The hits keep coming for former Theranos founder and CEO Elizabeth Holmes.
On Friday, a federal grand jury indicted Holmes alongside the company’s former president and chief operating officer Ramesh “Sunny” Balwani on two counts of conspiracy to commit wire fraud and nine counts of wire fraud.
In an unsealed indictment (PDF), federal prosecutors alleged Holmes and Balwani not only defrauded investors but encouraged patients and doctors to use the Theranos blood testing device despite no evidence that it could produce accurate results.
Specifically, prosecutors allege the executives purchased ads in California and Arizona to convince consumers to buy Theranos blood tests at Walgreens stores, indicating the tests were cheaper than conventional labs. Patients, and sometimes insurers, purchased the device and then brought the “inaccurate, unreliable and improperly validated” results to their doctor.
“This indictment alleges a corporate conspiracy to defraud financial investors,” FBI Special Agent in Charge John F.Bennett said in a statement. “This conspiracy misled doctors and patients about the reliability of medical tests that endangered health and lives.”
Both Holmes and Balwani pleaded not guilty to the charges. On Friday, the company announced Holmes resigned as CEO and was replaced by David Taylor, the company’s general counsel.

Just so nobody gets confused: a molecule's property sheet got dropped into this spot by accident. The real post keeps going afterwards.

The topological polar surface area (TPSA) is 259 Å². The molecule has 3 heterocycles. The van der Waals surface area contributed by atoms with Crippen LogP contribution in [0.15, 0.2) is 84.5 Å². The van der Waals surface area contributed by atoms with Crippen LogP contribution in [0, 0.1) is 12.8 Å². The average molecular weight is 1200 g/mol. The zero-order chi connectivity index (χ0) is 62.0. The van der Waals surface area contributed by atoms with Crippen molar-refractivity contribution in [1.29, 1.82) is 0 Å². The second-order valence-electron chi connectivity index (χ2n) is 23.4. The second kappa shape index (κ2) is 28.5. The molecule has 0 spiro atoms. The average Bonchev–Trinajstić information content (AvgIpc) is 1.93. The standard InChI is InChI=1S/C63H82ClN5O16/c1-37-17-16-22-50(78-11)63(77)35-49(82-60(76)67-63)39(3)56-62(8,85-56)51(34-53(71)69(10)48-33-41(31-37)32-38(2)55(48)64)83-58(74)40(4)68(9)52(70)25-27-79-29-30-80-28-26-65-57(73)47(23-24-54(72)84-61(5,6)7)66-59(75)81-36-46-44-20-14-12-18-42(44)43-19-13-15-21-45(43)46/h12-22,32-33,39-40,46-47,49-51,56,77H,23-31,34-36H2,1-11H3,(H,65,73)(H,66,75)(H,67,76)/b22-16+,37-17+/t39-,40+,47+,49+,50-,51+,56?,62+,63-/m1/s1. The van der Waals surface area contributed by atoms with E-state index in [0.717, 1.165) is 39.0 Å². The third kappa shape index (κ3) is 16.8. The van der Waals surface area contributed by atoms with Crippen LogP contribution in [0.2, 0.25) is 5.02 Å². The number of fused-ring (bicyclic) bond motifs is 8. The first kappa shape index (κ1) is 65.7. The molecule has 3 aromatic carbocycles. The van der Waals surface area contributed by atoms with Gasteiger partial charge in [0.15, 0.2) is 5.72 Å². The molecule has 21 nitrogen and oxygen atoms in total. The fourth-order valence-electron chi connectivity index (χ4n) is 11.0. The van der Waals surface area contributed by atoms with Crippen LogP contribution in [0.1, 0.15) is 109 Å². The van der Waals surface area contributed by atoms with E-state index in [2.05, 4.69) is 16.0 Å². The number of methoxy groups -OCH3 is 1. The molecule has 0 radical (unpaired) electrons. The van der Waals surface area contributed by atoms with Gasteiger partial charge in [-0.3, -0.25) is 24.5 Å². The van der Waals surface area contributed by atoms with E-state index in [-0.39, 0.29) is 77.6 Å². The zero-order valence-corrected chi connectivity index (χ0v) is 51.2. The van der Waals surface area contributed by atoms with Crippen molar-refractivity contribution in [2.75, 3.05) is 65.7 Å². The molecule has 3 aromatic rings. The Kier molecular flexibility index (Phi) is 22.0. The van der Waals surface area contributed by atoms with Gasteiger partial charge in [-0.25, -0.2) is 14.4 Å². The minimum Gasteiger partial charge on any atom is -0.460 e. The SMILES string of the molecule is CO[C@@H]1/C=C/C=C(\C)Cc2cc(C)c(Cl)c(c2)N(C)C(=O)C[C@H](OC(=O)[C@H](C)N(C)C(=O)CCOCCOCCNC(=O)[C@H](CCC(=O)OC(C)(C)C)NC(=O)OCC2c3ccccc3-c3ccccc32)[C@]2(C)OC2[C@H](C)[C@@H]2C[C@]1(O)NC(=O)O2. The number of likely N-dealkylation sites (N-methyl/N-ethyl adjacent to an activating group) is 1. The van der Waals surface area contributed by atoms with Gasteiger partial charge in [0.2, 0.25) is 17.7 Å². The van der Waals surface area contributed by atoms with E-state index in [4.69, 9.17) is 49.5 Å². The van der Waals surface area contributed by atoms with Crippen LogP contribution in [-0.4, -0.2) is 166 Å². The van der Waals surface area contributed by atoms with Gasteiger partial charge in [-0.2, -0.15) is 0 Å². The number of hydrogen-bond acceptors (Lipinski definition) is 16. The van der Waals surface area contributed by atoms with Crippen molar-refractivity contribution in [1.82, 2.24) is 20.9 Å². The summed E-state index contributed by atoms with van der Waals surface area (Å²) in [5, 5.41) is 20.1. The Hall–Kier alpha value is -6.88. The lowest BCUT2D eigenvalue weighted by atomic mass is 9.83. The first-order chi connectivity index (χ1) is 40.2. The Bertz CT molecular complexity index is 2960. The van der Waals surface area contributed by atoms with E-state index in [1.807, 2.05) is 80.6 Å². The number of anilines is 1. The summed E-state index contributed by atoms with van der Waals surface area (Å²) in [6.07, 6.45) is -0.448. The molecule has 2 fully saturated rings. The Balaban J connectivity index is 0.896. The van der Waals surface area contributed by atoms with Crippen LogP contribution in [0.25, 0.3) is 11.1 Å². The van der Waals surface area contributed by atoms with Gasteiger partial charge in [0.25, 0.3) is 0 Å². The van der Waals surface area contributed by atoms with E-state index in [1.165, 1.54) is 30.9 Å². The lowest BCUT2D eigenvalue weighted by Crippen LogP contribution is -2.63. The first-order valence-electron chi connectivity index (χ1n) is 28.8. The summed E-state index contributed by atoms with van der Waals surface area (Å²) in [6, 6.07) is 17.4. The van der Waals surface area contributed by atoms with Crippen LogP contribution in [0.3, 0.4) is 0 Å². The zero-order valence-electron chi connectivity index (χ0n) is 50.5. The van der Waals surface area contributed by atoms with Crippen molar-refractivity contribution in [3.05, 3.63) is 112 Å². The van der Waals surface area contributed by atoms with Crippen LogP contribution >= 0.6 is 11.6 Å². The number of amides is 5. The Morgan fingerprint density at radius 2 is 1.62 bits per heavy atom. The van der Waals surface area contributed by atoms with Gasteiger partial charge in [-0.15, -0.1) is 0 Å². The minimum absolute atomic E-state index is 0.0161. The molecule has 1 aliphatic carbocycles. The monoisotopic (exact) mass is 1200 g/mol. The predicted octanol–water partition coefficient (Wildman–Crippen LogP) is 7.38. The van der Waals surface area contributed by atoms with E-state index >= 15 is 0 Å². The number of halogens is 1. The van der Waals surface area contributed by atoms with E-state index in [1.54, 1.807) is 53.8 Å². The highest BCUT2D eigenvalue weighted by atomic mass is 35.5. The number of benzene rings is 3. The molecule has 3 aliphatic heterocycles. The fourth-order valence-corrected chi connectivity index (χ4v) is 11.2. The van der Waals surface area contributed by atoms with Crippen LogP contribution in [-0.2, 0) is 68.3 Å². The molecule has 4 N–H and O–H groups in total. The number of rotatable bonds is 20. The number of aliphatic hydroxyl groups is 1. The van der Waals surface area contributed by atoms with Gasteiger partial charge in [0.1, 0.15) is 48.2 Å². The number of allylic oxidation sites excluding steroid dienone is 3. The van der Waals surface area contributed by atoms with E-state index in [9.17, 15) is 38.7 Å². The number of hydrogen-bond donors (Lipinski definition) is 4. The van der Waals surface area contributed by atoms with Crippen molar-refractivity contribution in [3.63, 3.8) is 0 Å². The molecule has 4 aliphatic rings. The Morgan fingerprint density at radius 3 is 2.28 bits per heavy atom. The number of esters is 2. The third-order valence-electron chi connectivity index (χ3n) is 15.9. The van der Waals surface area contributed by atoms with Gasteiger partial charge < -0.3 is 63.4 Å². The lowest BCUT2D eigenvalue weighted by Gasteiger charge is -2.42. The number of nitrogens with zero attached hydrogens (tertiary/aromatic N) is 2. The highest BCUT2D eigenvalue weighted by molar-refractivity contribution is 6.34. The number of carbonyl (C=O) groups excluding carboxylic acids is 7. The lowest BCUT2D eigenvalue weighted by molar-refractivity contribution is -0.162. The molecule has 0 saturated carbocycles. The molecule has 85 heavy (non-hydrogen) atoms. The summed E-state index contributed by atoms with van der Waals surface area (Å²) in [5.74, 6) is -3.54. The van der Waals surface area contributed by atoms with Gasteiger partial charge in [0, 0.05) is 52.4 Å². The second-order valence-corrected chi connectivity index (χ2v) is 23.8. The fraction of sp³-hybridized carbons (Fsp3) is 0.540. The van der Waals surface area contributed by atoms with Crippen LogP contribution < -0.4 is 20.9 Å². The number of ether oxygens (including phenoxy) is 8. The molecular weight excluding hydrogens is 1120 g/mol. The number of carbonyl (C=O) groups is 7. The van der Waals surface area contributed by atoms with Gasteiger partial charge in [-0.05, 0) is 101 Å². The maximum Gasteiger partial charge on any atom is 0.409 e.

The criminal charges come just three months after a settlement with the Securities and Exchange Commission (SEC) which stripped Holmes control over the company and barred her from serving as an officer or director for any public company for 10 years based on her elaborate scheme to defraud investors.
It’s a stunning fall from grace for the Silicon Valley CEO who was once heralded as the next Steve Jobs in her quest to overhaul the medical industry with her revolutionary blood testing device.
Earlier this month, Wall Street Journal reporter and author of a new tell-all book about the fall of Theranos, John Carreyrou, told Vanity Fair that Holmes was still meeting with investors in Silicon Valley to raise money for a new start-up.
Ultimately, the new charges could land Holmes behind bars.
“At the end of my book, I say that a sociopath is described as someone with no conscience,” Carreyrou told Vanity Fair. “I think she absolutely has sociopathic tendencies. One of those tendencies is pathological lying. I believe this is a woman who started telling small lies soon after she dropped out of Stanford, when she founded her company, and the lies became bigger and bigger.”